CHICAGO (CBS) — The Chicago Public Library will eliminate all late fines starting Tuesday – and wipe out all users’ existing fines – becoming the largest public library system in the U.S. to go fine-free.
Books and other materials will still have due dates, but the library will no longer impose fines when they are returned late. Card holders can still be prevented from borrowing other materials if they are more than seven days late returning an item, and will be required to pay the cost of replacing an item that is lost.
Library users also will be able to automatically renew some materials if they need to hold onto them past the due date.
Library Commissioner Andrea Telli said research has shown late fines can actually be counter-productive, as many people end up not returning borrowed books and other materials at all when late fines pile up too high. In addition, low-income library users too often end up locked out of libraries altogether when they are denied further access due to late fees.
“Libraries around the country are coming to the realization that overdue fines do not ensure that materials are brought back any more promptly,” Telli said. “Research has found that late fees hurt those who are most in need of free access to the materials that enable lifelong learning, and these patrons are losing touch – sometimes permanently – with their libraries, and the library in turn is losing touch with its materials.”
Mayor Lori Lightfoot said, much like parking tickets and other government fines, overdue library fees disproportionately affect minority communities. The mayor said one in three Chicago Public Library card holders on the South Side have been blocked from access because of late fines, compared to one in six card holders on the North Side.
“We know that when we take away barriers for working-class Chicagoans, and undo the cost of being poor in Chicago, we give everyone a real shot of fulfilling their economic potential,” Lightfoot said.
The fines also affect a large portion of children, preventing them from accessing materials to help them learn outside of school.
“Twenty percent of library card users blocked by CPL because of late fees are actually under the age of 14, meaning that tens of thousands of youth under 14 are blocked from the library simply because of fines,” Lightfoot said.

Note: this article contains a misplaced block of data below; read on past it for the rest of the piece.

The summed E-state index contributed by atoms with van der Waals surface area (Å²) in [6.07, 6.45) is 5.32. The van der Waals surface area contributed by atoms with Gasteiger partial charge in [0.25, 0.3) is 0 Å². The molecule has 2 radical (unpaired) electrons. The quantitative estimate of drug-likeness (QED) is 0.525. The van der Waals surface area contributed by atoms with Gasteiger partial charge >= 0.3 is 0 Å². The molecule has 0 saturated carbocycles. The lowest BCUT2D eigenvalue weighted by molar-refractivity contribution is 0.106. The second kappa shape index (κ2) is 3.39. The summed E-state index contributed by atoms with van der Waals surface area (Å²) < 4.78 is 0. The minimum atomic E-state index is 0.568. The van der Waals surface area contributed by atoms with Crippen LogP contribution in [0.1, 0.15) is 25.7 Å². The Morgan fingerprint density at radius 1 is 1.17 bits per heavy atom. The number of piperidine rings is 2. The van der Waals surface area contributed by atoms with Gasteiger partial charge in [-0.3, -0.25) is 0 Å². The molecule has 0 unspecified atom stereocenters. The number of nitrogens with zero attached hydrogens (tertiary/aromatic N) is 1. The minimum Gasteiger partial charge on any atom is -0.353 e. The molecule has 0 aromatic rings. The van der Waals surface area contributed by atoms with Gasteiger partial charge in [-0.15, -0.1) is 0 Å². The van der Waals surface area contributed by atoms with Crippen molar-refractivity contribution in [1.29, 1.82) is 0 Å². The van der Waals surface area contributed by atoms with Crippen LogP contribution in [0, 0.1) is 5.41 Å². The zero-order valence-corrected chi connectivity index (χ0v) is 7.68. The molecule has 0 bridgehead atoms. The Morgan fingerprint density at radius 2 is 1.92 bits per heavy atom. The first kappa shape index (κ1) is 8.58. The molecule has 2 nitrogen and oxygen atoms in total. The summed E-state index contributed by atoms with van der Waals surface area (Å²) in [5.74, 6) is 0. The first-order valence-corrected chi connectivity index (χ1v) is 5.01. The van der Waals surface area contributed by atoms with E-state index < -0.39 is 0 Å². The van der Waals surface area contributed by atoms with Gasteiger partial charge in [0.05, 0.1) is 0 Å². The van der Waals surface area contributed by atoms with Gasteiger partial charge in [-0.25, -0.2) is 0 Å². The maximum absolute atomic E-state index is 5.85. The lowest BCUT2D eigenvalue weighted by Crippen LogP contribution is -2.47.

The mayor said too many library users get locked out of borrowing materials over a small amount of fines, and never come back.
“Once you reach the fine level, which is just $10, you can’t borrow anything else, and frankly that prevents people from coming into the library,” she said.
Lightfoot said the move to a fine-free library system should be budget-neutral, because more users than before will return materials that libraries otherwise had to replace if a user held onto them rather than paying late fines. She also noted that late fines make up only 1% of the Chicago Public Library budget.
“When San Diego went fine-free, an analysis estimated their library system was spending more than $1 million per year on trying to collect fines, while only bringing in $600,000,” Lightfoot said.
Telli said, before eliminating late fines, the Chicago Public Library collected about $850,000 a year in fees, but had about $3.9 million worth of overdue materials that weren’t returned.
The elimination of overdue fines at the Chicago Public Library comes on the heels of the mayor’s overhaul of fees and fines the city imposes for missing the deadline to purchase city vehicle stickers, which she said was aimed at preventing drivers from ending up in debt – and sometimes losing their cars – because they can’t afford the penalties.
In addition to eliminating late fines, the mayor said the Chicago Public Library also soon will open its branches on Sundays, but she did not provide specifics, noting the system still has to hire additional personnel to make that happen.
Telli said the rollout of Sunday hours at branch libraries would happen over the course of the next year.